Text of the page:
Vol 3: Human Leukocyte Antigens and Epstein-Barr Virus-Associated Nasopharyngeal Carcinoma: Old Associations Offer New Clues into the Role of Immunity in Infection-Associated Cancers.Reportar como inadecuado



 Vol 3: Human Leukocyte Antigens and Epstein-Barr Virus-Associated Nasopharyngeal Carcinoma: Old Associations Offer New Clues into the Role of Immunity in Infection-Associated Cancers.


Vol 3: Human Leukocyte Antigens and Epstein-Barr Virus-Associated Nasopharyngeal Carcinoma: Old Associations Offer New Clues into the Role of Immunity in Infection-Associated Cancers. - Descarga este documento en PDF. Documentación en PDF para descargar gratis. Disponible también para leer online.

Descargar gratis o leer online en formato PDF el libro: Vol 3: Human Leukocyte Antigens and Epstein-Barr Virus-Associated Nasopharyngeal Carcinoma: Old Associations Offer New Clues into the Role of Immunity in Infection-Associated Cancers.
This article is from Frontiers in Oncology, volume 3.AbstractNasopharyngeal carcinoma (NPC) is an Epstein–Barr virus (EBV) associated tumor. In addition to EBV, host genetic factors are believed to be important determinants of NPC risk. Of all genes studies to date, human leukocyte antigen (HLA) genes have shown the most consistent evidence for association with NPC, both from candidate-gene studies and genome-wide association studies (GWAS). In this report we summarize results from recent studies that evaluated the association between HLA and NPC, and discuss whether findings reflect direct causal associations for HLA genes and-or indirect associations that mark causal associations with other genes in the gene-dense major histocompatibility (MHC) region where HLA resides. We also compare GWAS results across cancer sites for which strong hits in the MHC region were observed to generate new hypotheses regarding the role of HLA genes in the development of EBV-associated cancers such as NPC. Of note, we report that MHC associations for EBV-associated cancers (NPC, EBV+ Hodgkin lymphoma) are driven by HLA class I genes. In contrast, MHC associations for other viral-associated cancers (cervical cancer, hepatocellular carcinoma) or other hematopoetic cancers (EBV− Hodgkin lymphoma, leukemia, non-Hodgkin lymphomas) are driven by HLA class II genes, and those for other solid tumors with less clear links to infections (lung, testicular, prostate cancers) are driven by non-HLA genes in the MHC region. Future studies should aim to better understand these patterns.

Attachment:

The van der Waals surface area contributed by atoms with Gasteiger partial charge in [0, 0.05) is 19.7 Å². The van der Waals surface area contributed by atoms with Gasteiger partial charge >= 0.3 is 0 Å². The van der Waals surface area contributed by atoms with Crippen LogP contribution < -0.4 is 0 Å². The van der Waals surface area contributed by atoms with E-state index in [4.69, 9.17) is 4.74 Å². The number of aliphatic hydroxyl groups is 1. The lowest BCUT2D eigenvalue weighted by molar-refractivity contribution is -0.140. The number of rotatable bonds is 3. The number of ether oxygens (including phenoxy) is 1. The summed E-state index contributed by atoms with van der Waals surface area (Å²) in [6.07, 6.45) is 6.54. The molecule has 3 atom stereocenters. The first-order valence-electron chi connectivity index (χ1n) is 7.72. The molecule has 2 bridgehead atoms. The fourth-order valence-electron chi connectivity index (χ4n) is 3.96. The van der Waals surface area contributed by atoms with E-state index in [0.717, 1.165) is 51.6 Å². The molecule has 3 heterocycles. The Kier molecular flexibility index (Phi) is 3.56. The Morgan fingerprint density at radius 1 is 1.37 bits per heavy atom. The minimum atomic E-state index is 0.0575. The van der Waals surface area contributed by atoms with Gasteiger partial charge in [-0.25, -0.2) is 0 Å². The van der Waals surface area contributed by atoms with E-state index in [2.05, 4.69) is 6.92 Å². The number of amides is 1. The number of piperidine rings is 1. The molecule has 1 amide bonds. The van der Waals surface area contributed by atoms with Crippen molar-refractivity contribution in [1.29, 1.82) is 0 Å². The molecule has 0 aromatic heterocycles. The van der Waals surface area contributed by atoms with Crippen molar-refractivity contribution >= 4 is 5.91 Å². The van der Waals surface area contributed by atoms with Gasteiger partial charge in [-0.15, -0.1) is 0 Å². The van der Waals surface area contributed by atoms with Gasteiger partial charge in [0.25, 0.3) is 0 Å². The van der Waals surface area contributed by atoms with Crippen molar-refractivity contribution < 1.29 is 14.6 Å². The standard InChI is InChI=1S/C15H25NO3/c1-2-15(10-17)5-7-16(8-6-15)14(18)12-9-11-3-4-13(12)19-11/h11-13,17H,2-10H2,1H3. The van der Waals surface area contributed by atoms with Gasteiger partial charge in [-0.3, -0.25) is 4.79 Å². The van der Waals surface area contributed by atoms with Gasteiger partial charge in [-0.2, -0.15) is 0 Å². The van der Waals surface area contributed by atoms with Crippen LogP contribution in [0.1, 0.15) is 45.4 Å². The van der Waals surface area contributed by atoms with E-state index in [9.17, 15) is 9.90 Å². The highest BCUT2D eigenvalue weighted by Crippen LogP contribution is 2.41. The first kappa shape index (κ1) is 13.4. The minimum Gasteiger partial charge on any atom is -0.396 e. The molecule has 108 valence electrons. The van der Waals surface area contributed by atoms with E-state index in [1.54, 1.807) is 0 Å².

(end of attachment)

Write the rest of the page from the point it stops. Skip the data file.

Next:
Autor: Su, Wen-Hui; Hildesheim, Allan; Chang, Yu-Sun

Fuente: https://archive.org/







Documentos relacionados